Does economic growth eliminate scarcity?
Economic growth does not eliminate scarcity because “scarcity” is an abstract concept that denies the potential for its elimination. “Scarcity” is a part of the human condition insofar as peoples’ wants are essentially infinite but resources will always be limited. No amount of economic growth will alter the fact that petroleum resources, even in this era of shale-generated plenty, are exhaustible. Water is essential to human, animal and plant survival, but supplies of fresh water are finite. There will never be enough time to do everything we want to do, as mortality will invariably intercede and thwart our aspirations. The concept of “bucket lists” came about precisely out of recognition that death comes to all and there is only so much we can do in whatever time we have, so we attempt to prioritize. And, no amount of economic growth changes the fact that most citizens in any given society are constrained in their ambitions by the scarcity of money, the preponderance of which tends to consolidate in the upper echelons of all economic systems (at least in practice if not in theory).
If economic growth in-and-of-itself could eliminate scarcity, it surely would have done so by now. The correlation between the two, however, is tenuous. During the early 1980s, the Union of Soviet Socialist Republics had one of the largest gross domestic products in the world, yet scarcity existed in abundance (no pun intended). Soviet consumers suffered the daily indignities of having to stand in long lines to purchase scarce goods, such as fresh produce and meat, gloves, well-made clothing, etc. In the highly-affluent United States of America, scarcity continues to exist on many levels including among the lower echelons of society and even among the wealthy who might have to wait a year for the exact model luxury vehicle they want to purchase. The economic privations of the Appalachians and among lower income communities in large cities exist irrespective of the scale of economic growth in the United States. In short, scarcity is such a broad concept that it is safe to say it will never disappear irrespective of levels of economic growth.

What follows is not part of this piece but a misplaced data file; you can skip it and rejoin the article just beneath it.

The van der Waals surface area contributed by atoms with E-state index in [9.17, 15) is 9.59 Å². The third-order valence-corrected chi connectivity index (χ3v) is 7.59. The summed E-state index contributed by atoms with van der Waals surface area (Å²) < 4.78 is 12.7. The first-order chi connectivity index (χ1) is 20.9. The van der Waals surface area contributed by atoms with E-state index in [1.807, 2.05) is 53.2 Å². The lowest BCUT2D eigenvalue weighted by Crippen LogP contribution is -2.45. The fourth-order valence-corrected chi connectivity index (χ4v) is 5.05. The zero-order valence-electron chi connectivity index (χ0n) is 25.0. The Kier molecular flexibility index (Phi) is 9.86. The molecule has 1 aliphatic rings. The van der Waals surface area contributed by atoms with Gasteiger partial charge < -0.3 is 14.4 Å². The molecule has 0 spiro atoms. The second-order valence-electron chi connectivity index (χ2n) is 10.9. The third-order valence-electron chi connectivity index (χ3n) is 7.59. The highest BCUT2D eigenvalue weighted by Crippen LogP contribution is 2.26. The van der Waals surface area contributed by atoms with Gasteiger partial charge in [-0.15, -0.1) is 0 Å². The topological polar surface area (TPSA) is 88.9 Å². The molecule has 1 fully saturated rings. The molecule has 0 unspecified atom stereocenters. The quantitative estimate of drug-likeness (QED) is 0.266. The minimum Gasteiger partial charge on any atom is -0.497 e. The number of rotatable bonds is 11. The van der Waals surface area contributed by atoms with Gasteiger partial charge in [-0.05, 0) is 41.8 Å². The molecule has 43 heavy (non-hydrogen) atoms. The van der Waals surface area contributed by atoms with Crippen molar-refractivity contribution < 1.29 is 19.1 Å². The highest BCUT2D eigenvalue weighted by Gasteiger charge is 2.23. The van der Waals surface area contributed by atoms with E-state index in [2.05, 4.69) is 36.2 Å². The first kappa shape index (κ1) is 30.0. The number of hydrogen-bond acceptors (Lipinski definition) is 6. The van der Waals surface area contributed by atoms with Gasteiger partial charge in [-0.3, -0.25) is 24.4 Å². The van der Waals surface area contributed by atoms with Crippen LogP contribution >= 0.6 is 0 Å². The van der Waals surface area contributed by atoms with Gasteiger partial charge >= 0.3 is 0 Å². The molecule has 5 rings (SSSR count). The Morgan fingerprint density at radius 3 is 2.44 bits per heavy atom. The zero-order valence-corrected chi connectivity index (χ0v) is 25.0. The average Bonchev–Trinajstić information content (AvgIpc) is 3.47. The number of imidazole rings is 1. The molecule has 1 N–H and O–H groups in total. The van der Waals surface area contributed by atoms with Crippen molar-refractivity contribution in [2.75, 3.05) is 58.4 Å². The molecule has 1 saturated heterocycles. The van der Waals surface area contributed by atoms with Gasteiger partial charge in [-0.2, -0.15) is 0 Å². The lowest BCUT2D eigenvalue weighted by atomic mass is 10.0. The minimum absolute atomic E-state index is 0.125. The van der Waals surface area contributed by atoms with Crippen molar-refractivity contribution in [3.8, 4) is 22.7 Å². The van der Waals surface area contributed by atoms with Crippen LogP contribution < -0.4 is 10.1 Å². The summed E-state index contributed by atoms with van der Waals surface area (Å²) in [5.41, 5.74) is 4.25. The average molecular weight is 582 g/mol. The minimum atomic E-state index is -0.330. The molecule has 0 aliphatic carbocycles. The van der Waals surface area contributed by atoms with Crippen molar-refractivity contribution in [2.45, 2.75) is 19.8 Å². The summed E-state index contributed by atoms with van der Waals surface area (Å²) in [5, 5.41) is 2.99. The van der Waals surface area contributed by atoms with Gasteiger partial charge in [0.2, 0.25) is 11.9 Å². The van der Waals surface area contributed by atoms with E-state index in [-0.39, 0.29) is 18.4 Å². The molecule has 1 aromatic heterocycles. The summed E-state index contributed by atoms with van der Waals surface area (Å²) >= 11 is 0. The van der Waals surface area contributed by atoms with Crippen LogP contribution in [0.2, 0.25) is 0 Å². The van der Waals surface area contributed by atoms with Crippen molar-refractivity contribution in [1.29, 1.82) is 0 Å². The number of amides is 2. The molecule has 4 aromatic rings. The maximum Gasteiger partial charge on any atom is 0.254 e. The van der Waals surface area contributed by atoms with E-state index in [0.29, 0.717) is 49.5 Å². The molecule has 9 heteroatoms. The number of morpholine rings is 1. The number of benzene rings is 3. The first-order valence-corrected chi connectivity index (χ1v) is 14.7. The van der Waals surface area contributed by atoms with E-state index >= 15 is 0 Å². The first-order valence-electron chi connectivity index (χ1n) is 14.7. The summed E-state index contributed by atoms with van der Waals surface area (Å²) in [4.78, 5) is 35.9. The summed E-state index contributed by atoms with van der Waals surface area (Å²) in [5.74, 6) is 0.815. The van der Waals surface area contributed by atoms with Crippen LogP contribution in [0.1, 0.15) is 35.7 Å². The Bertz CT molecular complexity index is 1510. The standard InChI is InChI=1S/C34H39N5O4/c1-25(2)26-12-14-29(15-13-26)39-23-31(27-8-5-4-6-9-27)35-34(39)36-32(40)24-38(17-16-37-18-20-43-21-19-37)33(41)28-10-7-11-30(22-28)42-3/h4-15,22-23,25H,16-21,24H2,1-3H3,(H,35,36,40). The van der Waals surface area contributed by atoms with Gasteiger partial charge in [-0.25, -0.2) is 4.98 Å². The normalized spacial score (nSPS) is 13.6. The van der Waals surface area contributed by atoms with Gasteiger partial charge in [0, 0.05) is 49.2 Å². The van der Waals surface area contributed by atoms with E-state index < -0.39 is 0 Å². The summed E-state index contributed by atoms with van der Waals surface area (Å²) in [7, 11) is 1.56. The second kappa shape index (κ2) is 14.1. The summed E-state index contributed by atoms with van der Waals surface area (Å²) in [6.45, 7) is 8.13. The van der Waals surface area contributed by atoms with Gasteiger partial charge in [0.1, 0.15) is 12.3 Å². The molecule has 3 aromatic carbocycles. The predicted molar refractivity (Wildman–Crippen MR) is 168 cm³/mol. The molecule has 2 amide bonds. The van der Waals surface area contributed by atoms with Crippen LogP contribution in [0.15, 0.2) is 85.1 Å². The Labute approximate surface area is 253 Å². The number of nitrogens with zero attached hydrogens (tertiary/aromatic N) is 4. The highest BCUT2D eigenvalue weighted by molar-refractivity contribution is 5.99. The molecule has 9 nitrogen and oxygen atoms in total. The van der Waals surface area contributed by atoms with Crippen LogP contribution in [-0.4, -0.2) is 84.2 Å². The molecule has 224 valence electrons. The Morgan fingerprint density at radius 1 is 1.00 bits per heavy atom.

No. Economic growth does not and cannot eliminate scarcity. Nothing that we know of in this world can possibly eliminate scarcity. Scarcity is a condition of all human life, no matter how rich. Scarcity is the basic fact that underlies economics. Scarcity is eternal.
Scarcity comes about because of two factors. First, human wants are unlimited. We people always want more. Second, resources are limited. There are not enough resources in the world for everyone to have everything they want. This is true for everyone. Not even the richest man in the world can have everything he wants.
In the past 50 years or so, America has experienced a great deal of economic growth. We have become immensely richer than we once were. But scarcity still exists. If scarcity did not exist, we could have all the gasoline we wanted, all the iPads we wanted, and all of the tickets to professional sports events or big concerts that we wanted. This has not happened. Clearly, economic growth has not ended scarcity.
But could it end scarcity? No, it could not. Simply think about tickets to the Super Bowl. There is no way that we could ever create a situation in which all the people who want to go to the Super Bowl could do so. Alternatively, there is no way that everyone who wanted to go to Hawaii for vacation in the winter could do so. These resources and many others are scarce and will always be scarce. There will never be anything (so far as we can possibly imagine) that will end scarcity.